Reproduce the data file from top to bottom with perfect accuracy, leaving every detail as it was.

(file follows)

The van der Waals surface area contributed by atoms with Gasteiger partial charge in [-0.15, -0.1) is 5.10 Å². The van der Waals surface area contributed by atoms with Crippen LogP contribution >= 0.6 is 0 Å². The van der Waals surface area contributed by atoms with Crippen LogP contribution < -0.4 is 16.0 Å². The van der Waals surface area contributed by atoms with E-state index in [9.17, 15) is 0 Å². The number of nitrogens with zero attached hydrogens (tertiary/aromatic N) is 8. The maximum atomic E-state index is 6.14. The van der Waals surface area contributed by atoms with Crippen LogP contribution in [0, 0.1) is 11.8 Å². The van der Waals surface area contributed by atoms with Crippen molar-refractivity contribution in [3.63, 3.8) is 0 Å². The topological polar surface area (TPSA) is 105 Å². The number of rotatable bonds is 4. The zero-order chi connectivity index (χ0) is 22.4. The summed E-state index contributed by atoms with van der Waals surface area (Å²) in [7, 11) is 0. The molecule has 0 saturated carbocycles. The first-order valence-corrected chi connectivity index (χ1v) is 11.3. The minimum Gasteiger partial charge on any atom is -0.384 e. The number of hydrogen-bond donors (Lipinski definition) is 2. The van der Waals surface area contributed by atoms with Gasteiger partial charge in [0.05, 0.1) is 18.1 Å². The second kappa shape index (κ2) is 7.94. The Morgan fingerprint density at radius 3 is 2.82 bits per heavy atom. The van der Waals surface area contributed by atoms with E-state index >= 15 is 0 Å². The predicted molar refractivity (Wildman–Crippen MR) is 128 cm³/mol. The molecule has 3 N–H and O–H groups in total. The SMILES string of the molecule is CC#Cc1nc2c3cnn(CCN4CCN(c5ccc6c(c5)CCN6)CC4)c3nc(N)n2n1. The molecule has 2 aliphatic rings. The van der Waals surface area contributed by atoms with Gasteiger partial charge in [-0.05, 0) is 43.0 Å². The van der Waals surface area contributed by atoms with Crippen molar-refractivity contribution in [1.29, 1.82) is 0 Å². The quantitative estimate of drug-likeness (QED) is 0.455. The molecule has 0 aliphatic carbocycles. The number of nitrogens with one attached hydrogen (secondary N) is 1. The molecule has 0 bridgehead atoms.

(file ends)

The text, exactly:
The van der Waals surface area contributed by atoms with Gasteiger partial charge in [-0.15, -0.1) is 5.10 Å². The van der Waals surface area contributed by atoms with Crippen LogP contribution >= 0.6 is 0 Å². The van der Waals surface area contributed by atoms with Crippen LogP contribution < -0.4 is 16.0 Å². The van der Waals surface area contributed by atoms with E-state index in [9.17, 15) is 0 Å². The number of nitrogens with zero attached hydrogens (tertiary/aromatic N) is 8. The maximum atomic E-state index is 6.14. The van der Waals surface area contributed by atoms with Crippen LogP contribution in [0, 0.1) is 11.8 Å². The van der Waals surface area contributed by atoms with Crippen molar-refractivity contribution in [3.63, 3.8) is 0 Å². The topological polar surface area (TPSA) is 105 Å². The number of rotatable bonds is 4. The zero-order chi connectivity index (χ0) is 22.4. The summed E-state index contributed by atoms with van der Waals surface area (Å²) in [7, 11) is 0. The molecule has 0 saturated carbocycles. The first-order valence-corrected chi connectivity index (χ1v) is 11.3. The minimum Gasteiger partial charge on any atom is -0.384 e. The number of hydrogen-bond donors (Lipinski definition) is 2. The van der Waals surface area contributed by atoms with Gasteiger partial charge in [0.05, 0.1) is 18.1 Å². The second kappa shape index (κ2) is 7.94. The Morgan fingerprint density at radius 3 is 2.82 bits per heavy atom. The van der Waals surface area contributed by atoms with E-state index >= 15 is 0 Å². The predicted molar refractivity (Wildman–Crippen MR) is 128 cm³/mol. The molecule has 3 N–H and O–H groups in total. The SMILES string of the molecule is CC#Cc1nc2c3cnn(CCN4CCN(c5ccc6c(c5)CCN6)CC4)c3nc(N)n2n1. The molecule has 2 aliphatic rings. The van der Waals surface area contributed by atoms with Gasteiger partial charge in [-0.05, 0) is 43.0 Å². The van der Waals surface area contributed by atoms with Crippen molar-refractivity contribution in [1.29, 1.82) is 0 Å². The quantitative estimate of drug-likeness (QED) is 0.455. The molecule has 0 aliphatic carbocycles. The number of nitrogens with one attached hydrogen (secondary N) is 1. The molecule has 0 bridgehead atoms.